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You’ve Set Up Your LinkedIn Profile… Now What?

LinkedIn is the top social networking website for jobseekers. As Jeff Weiner, CEO of LinkedIn, explains it, “Post a full profile and get connected to the people you trust. Because if you’re connected to those people and you posted a profile, then when other people are searching for people, they might find you.”

With more than 590 million registered users (as of January 2018), LinkedIn adds two new members every second, and 106 million people visit the site each month. With so many members, the rate at which your network expands on LinkedIn can be truly amazing. A hundred strategic contacts could mean access to millions of people in a short amount of time. You’d have to attend dozens — or hundreds — of in-person networking events to equal the reach you can get on LinkedIn.

LinkedIn allows you to leverage the power of your network — the people you know, and the people those people know — to help you connect to a person who is in a position to offer you a job.

Reid Hoffman, the co-founder of LinkedIn, put it this way: LinkedIn is about “connecting talent with opportunity on a massive scale.”

Executives from all Fortune 500 companies are on LinkedIn. Recruiters from every discipline and industry are on LinkedIn. More than four million companies have profile pages on LinkedIn.

But author Guy Kawasaki puts it best: “I could make the case that Facebook is for show, and LinkedIn is for dough.” I love this quote and often bring it up with clients. 

Here are 10 MORE TIPS for leveraging your LinkedIn profile for 2019:

1. Don’t “set it and forget it.” Don’t set up your LinkedIn profile and let it sit there. Check in at least once a week to add new connections, publish content, contribute to LinkedIn Groups, check out job opportunities, and comment on posts from your network.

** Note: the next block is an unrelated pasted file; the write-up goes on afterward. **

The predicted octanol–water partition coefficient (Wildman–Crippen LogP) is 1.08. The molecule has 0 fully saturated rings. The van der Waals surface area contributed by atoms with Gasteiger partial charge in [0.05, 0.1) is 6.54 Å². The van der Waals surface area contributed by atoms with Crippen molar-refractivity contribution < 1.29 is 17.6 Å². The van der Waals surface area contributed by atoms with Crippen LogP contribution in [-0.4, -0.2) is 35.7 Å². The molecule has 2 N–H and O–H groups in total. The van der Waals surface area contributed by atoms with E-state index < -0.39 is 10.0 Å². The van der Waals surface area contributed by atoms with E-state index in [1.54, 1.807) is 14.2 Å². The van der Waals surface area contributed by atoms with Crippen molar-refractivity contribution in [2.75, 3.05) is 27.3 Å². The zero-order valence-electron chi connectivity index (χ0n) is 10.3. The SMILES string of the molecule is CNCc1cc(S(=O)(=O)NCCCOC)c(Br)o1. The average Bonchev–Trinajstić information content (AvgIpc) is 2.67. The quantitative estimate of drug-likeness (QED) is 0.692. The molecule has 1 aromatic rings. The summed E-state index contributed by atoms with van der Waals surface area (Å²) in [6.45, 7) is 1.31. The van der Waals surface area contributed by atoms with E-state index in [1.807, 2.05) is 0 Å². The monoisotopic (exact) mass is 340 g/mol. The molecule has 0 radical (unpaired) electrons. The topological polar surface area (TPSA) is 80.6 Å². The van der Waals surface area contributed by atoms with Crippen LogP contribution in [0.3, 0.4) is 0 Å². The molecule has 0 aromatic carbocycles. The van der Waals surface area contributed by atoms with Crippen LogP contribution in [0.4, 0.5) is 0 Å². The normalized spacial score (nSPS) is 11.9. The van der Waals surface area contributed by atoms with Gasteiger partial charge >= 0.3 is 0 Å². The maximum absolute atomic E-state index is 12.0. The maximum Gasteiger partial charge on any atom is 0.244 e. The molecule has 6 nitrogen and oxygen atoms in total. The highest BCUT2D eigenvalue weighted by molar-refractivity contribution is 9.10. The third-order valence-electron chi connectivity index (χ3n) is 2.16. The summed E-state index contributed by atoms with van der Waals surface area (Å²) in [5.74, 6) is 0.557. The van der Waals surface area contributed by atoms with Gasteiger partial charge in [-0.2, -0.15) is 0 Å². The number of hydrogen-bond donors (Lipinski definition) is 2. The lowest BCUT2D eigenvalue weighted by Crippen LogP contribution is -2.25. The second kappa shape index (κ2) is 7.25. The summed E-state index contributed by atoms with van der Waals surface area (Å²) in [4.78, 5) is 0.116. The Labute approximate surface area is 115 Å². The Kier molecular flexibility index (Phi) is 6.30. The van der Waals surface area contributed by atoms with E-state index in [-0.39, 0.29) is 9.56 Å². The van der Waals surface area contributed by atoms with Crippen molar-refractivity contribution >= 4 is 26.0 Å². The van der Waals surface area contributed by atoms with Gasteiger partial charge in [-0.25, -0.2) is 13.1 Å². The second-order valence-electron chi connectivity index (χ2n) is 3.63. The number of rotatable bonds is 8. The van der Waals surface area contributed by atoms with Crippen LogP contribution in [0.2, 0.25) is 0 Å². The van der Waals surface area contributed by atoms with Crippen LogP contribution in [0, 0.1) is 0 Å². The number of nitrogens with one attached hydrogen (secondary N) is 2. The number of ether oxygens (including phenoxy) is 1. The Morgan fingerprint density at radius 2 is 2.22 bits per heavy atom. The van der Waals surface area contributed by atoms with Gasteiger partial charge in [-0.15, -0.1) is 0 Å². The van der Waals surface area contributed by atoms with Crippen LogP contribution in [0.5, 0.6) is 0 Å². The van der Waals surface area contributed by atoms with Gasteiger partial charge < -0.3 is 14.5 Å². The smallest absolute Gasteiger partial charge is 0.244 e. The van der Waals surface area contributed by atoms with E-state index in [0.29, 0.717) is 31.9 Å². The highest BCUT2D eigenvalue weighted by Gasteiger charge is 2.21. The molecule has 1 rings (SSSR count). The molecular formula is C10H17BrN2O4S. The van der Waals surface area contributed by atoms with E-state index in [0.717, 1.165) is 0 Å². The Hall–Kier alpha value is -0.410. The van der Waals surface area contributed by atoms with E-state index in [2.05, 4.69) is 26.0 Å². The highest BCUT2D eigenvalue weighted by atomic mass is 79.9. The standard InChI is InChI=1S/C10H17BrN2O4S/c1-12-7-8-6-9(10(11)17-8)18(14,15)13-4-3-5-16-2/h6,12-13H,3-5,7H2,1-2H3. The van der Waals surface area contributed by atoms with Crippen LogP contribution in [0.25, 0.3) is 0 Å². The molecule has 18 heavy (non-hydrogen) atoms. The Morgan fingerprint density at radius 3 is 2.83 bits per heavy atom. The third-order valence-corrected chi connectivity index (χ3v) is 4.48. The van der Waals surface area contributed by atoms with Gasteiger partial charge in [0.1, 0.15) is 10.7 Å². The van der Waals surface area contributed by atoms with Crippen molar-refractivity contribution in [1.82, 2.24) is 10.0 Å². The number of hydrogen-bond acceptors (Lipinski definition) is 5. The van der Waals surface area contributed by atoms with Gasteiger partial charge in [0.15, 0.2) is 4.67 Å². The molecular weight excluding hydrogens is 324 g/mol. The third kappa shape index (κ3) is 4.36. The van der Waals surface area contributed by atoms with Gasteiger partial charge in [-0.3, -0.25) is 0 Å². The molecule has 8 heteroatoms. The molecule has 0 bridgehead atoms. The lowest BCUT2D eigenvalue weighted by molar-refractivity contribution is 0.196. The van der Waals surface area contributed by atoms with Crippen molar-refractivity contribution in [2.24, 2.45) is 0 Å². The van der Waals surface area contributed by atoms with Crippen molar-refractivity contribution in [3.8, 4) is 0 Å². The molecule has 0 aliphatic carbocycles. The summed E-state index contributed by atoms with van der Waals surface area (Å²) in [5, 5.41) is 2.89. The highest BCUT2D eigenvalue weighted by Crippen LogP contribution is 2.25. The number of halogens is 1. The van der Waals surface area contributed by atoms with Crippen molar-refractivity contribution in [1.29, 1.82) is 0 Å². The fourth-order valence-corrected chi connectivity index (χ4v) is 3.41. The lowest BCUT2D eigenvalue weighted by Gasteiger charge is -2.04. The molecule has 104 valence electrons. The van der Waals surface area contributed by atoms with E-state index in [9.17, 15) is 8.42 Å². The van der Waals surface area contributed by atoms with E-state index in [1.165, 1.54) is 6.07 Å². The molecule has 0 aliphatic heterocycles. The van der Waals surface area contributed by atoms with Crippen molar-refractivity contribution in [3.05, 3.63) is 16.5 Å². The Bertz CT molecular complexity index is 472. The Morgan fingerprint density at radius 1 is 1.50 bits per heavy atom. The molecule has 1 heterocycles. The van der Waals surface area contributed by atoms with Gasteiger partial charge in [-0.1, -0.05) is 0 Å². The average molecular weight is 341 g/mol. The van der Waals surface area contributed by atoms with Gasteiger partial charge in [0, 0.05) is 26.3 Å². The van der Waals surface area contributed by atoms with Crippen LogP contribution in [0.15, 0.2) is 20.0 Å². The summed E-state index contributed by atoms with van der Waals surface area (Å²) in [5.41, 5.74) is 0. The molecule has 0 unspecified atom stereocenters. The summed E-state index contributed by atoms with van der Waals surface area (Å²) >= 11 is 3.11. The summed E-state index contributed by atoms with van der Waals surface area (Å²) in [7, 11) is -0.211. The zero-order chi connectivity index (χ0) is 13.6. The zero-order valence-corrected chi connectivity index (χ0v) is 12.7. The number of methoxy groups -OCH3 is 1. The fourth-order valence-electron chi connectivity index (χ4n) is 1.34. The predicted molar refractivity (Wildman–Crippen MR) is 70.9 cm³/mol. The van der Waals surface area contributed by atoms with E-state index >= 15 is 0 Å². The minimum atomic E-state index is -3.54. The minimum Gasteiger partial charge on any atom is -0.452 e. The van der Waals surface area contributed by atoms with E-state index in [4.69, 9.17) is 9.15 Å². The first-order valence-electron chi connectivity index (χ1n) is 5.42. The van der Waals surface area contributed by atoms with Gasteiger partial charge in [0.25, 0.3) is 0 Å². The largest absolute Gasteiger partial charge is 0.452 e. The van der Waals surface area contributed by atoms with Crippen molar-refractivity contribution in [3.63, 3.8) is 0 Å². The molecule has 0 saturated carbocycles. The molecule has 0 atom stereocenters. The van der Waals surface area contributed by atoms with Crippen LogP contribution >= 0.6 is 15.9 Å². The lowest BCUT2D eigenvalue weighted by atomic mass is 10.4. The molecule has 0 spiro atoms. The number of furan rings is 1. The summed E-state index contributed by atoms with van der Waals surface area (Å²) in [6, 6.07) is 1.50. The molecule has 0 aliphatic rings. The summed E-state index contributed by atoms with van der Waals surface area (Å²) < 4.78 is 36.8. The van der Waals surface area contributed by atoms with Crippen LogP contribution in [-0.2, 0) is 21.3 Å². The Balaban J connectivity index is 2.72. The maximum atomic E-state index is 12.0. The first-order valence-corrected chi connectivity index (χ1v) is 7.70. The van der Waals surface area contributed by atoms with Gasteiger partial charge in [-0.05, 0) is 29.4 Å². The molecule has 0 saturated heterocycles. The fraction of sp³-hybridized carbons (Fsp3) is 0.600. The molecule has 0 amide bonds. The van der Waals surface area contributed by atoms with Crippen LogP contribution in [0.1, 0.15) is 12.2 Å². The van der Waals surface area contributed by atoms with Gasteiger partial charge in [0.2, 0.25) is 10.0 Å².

2. Take the time to learn about the LinkedIn Publishing feature. You can write articles that can position you as a thought leader and expand your reach beyond your immediate network.

3. Stay connected with what’s new with LinkedIn by reading the LinkedIn Blog:

4. Look for LinkedIn Groups you can join. Although Groups aren’t as relevant as they once were, they can be a valuable way to make new connections with others in your industry.

5. Engage the power of LinkedIn by growing your LinkedIn network, accepting invitations from people you know and trust as well as connecting with new contacts through Groups and friends of friends.

6. Make a plan to publish content regularly. Less than 1 percent of all LinkedIn users share content weekly, so there is a huge opportunity to be seen. How-to and list-based posts get the best interaction.

7. LinkedIn can help you be seen as a thought leader (or expert in your field) and boost your credibility. Publish posts on LinkedIn Publishing, share content on your LinkedIn status, and actively participate in Groups related to your job.

8. Look for companies you are interested in learning more about (or working for). Use LinkedIn’s “Follow” feature to stay up-to-date on the company’s activities and job openings.

9. Add more “media” links to your LinkedIn profile. LinkedIn allows you to upload multiple types of “media” to your account — including links to your website, videos, articles you’ve written, blog, podcast, etc. Use these!

10. Be sure to also regularly review your list of LinkedIn Skills, and delete any Skills that aren’t relevant.

You can read our earlier suggestions here:

Need help with optimising your LinkedIn profile? At Total Resumes, we create brand-driven, achievement-focused documents for clients worldwide. With a 98.8% client interview-winning success rate, we are well-placed to help with your career advancement. Check some of our work here:

Author Carolyn Whitfield

6X TORI-Winning, Multi-Certified Resume Master & Coach ★ 12+ Yrs Expertise ★ 98% Client Interview-Winning Success Rate. As an executive resume expert who has carved a strong reputation in the resume industry, I’ve helped thousands of rising stars and executives worldwide ascend to the next step on the career ladder.

More posts by Carolyn Whitfield

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